November 24, 2013 Administrasian

Internship day 110: Chiefs vs Chargers

First game I’ve been able to shoot since the BYE week. It’s been almost a month of not shooting football and things this time around were a lot different.




The biggest difference, which I thought was a big bummer, was that I didn’t shoot any tail gaiting. I was assigned to help shoot a group portrait before the game and it took up my time that I normally would have spent in the thick of the parking lots. The group shot? Chiefs Cheerleader Alumni from all ages and times.

Only an iPhone photo, but it was a real interesting experience to say the least.
Second difference in this game… it was probably like 14 degrees outside.

By the time I got out to the field I realized that the ground was covered in frost. I thought it had actually snowed a little on the field. Turns out, there was a tarp over the field to protect it from the elements. This tarp had been staying on for at least a few weeks and my suspicions lead me to believe that some moisture had collected underneath the tarp and as it had been cooling down to below freezing temperatures, things became more harsh underneath than it was on the outside.

And then I realized this.

Ice, from somewhere, was pushed up to the walls of the stadium floor all around the dome. Not entirely sure where it came from but I am just going to guess that things were more frozen than I had originally thought with the combination of, “Yes, it is in fact colder than you think it really is.”

As my fascination of the cold quickly ran out, I was left with wanting to photograph something. The absence of tail gaiting photos felt like I hadn’t warmed up before the game, so I went around shooting a few things here and there of the production side of football. A “Behind the scenes” type of thing. So I shot cameras and rigs and things of that nature.

Unfortunately, before the I could dive deeper into photographing whatever I wanted to photograph, the game was nearing it’s start, so I ran over to the tunnel and prepped myself for the intro.

Another huge change that I was unaware of was that the media was roped off from the introduction section of the game. Essentially what happens is that there is a huge smoke screen that starts and cheerleaders run out and get into a certain formation so that the players could run in from behind and run through this path the cheerleaders have made. Well, the media didn’t know exactly where the formation was being put so they would more or less be completely in the way. So they roped us off.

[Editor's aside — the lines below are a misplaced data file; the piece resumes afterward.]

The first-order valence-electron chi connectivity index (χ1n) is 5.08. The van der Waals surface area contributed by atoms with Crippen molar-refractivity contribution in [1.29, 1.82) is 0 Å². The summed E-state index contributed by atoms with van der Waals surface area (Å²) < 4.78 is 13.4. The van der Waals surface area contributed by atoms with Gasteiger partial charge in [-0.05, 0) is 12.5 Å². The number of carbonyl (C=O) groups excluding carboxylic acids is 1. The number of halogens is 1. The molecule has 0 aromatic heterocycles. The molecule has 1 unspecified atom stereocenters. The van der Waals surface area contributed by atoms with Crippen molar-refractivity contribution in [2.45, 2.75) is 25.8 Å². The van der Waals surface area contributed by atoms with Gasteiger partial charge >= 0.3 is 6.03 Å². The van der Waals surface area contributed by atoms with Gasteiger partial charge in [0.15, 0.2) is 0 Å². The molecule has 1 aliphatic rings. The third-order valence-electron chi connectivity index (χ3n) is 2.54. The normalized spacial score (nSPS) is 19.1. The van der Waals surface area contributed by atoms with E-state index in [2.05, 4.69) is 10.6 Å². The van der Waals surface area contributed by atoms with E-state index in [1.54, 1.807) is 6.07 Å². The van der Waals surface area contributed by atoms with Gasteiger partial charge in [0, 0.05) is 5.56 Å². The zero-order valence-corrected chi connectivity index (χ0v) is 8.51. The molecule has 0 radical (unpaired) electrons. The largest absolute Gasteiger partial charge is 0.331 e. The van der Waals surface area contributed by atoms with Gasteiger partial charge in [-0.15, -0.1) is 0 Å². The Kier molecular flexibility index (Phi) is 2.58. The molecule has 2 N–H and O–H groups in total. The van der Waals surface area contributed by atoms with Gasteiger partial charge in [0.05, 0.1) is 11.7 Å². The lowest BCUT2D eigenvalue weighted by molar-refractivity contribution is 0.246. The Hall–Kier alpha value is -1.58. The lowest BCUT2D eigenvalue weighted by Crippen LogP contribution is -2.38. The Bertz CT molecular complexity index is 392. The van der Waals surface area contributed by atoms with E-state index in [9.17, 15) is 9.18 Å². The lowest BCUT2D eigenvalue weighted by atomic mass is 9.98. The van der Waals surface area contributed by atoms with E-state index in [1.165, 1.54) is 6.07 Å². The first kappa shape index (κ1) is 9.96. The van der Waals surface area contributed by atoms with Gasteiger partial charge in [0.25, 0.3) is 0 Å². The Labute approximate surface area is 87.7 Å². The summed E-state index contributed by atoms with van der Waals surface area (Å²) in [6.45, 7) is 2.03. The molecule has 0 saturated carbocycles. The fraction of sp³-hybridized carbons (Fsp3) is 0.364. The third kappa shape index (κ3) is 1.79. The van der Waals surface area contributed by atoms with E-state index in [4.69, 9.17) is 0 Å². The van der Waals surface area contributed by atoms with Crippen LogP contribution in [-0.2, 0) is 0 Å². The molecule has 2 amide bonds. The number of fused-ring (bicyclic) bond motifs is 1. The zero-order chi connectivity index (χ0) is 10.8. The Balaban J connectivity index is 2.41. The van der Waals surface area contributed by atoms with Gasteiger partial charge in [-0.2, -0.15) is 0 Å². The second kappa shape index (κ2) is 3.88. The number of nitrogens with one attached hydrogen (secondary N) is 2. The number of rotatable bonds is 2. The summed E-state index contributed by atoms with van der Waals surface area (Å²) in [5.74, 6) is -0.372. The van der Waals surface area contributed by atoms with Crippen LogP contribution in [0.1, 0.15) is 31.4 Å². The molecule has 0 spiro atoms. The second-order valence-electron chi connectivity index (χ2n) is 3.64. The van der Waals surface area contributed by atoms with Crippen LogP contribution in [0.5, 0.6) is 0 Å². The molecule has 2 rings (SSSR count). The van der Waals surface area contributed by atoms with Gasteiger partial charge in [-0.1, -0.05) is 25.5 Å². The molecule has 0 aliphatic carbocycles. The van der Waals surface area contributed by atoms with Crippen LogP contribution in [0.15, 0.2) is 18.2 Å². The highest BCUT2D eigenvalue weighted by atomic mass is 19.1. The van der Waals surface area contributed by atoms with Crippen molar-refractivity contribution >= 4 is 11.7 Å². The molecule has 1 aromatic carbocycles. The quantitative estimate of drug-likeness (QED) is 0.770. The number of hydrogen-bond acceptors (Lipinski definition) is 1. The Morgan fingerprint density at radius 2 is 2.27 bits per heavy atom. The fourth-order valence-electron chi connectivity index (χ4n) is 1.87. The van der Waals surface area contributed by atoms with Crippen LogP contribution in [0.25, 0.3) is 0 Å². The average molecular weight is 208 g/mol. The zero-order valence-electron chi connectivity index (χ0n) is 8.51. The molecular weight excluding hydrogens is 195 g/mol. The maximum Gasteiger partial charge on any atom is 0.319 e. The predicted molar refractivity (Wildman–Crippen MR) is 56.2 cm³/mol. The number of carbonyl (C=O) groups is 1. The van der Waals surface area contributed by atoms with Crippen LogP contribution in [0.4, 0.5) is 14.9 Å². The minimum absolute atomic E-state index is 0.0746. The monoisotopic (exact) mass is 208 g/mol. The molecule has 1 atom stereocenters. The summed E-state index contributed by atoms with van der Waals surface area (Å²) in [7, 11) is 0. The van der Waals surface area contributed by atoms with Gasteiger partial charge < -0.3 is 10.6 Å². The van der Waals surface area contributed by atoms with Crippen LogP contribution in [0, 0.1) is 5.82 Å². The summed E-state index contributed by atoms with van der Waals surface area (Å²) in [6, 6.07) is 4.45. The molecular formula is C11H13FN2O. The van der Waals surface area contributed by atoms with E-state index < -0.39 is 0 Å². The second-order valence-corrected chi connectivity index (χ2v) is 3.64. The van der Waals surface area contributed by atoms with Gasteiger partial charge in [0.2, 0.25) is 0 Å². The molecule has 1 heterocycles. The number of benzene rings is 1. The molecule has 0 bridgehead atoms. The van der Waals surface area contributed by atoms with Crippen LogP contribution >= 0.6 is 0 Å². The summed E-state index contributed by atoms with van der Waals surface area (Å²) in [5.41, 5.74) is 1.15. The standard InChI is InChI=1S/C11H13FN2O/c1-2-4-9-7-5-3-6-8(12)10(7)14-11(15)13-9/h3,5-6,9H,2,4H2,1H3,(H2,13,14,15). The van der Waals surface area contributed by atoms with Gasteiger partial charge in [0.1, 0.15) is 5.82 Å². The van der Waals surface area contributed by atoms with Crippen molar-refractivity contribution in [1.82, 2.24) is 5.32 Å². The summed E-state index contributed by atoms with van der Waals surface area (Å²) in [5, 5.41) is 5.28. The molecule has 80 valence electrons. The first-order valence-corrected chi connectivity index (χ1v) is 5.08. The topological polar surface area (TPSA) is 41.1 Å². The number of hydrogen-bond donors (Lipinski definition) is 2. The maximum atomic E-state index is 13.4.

The biggest thing I didn’t know, which I should’ve payed way more attention to, was the fact that after the cheerleader formation was made, the rope would be let down and media could follow inbetween the cheerleaders. I was looking through my camera and waiting that I didn’t realize that the rope had come down until a nice gentleman “stepped in my shot.”

I don’t think I’ve ran faster than I did in my life. I got up next to a cheerleader and shot away.

And damn. I complained a lot about these flames cannons and how they burned my hairs… this was probably the best feeling in the world. Definitely looking forward to being closer to this thing next home game. Toasty for sure.

When the game had started I noticed one thing and one thing only. These cast shadows are kind of harsh and this light feels really soft. In sports photography, I love shadows casted by players on the field. It really adds some dimension to a shot but, as a photographer, I love me some soft light. This light felt like it was a combination of both. In reality, probably just really even harsh light.

Love me some symmetry.

All in all, not a great game for me as far as photographic content/execution/compositions. I have no images that I am completely in love with but this definitely wasn’t a terrible turnout in images. Good or not, Andy Reid was not impressed by my images.

And for that, I apologize, Mr. Head Coach Andy Reid. I’m out.

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